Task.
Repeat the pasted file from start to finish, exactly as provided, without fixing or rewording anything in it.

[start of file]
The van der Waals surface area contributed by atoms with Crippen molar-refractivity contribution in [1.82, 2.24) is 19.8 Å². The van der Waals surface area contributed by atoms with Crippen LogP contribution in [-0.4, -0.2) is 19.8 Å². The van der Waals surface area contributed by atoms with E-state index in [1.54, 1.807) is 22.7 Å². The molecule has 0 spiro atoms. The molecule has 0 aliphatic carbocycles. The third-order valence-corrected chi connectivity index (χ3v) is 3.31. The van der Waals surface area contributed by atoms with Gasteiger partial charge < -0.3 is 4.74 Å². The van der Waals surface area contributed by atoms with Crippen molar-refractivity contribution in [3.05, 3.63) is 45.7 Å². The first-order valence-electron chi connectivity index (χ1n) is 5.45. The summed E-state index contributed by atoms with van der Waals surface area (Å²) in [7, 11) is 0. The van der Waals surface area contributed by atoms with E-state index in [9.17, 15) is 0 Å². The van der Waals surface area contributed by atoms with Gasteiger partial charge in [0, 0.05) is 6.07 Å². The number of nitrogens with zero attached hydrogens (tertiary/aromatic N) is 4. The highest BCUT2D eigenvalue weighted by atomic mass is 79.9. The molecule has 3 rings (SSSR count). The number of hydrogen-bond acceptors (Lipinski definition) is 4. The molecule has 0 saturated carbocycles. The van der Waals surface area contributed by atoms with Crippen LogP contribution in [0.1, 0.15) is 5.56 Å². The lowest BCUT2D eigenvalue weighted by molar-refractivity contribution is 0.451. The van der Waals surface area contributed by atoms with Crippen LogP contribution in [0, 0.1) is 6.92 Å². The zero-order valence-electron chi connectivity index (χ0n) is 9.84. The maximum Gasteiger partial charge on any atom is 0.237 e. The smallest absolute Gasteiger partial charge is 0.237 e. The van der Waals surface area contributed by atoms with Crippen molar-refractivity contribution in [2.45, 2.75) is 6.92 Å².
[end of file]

The van der Waals surface area contributed by atoms with Crippen molar-refractivity contribution in [1.82, 2.24) is 19.8 Å². The van der Waals surface area contributed by atoms with Crippen LogP contribution in [-0.4, -0.2) is 19.8 Å². The van der Waals surface area contributed by atoms with E-state index in [1.54, 1.807) is 22.7 Å². The molecule has 0 spiro atoms. The molecule has 0 aliphatic carbocycles. The third-order valence-corrected chi connectivity index (χ3v) is 3.31. The van der Waals surface area contributed by atoms with Gasteiger partial charge < -0.3 is 4.74 Å². The van der Waals surface area contributed by atoms with Crippen molar-refractivity contribution in [3.05, 3.63) is 45.7 Å². The first-order valence-electron chi connectivity index (χ1n) is 5.45. The summed E-state index contributed by atoms with van der Waals surface area (Å²) in [7, 11) is 0. The van der Waals surface area contributed by atoms with E-state index in [9.17, 15) is 0 Å². The van der Waals surface area contributed by atoms with Gasteiger partial charge in [0, 0.05) is 6.07 Å². The number of nitrogens with zero attached hydrogens (tertiary/aromatic N) is 4. The highest BCUT2D eigenvalue weighted by atomic mass is 79.9. The molecule has 3 rings (SSSR count). The number of hydrogen-bond acceptors (Lipinski definition) is 4. The molecule has 0 saturated carbocycles. The van der Waals surface area contributed by atoms with Crippen LogP contribution in [0.1, 0.15) is 5.56 Å². The lowest BCUT2D eigenvalue weighted by molar-refractivity contribution is 0.451. The van der Waals surface area contributed by atoms with Crippen LogP contribution in [0, 0.1) is 6.92 Å². The zero-order valence-electron chi connectivity index (χ0n) is 9.84. The maximum Gasteiger partial charge on any atom is 0.237 e. The smallest absolute Gasteiger partial charge is 0.237 e. The van der Waals surface area contributed by atoms with Crippen molar-refractivity contribution in [2.45, 2.75) is 6.92 Å².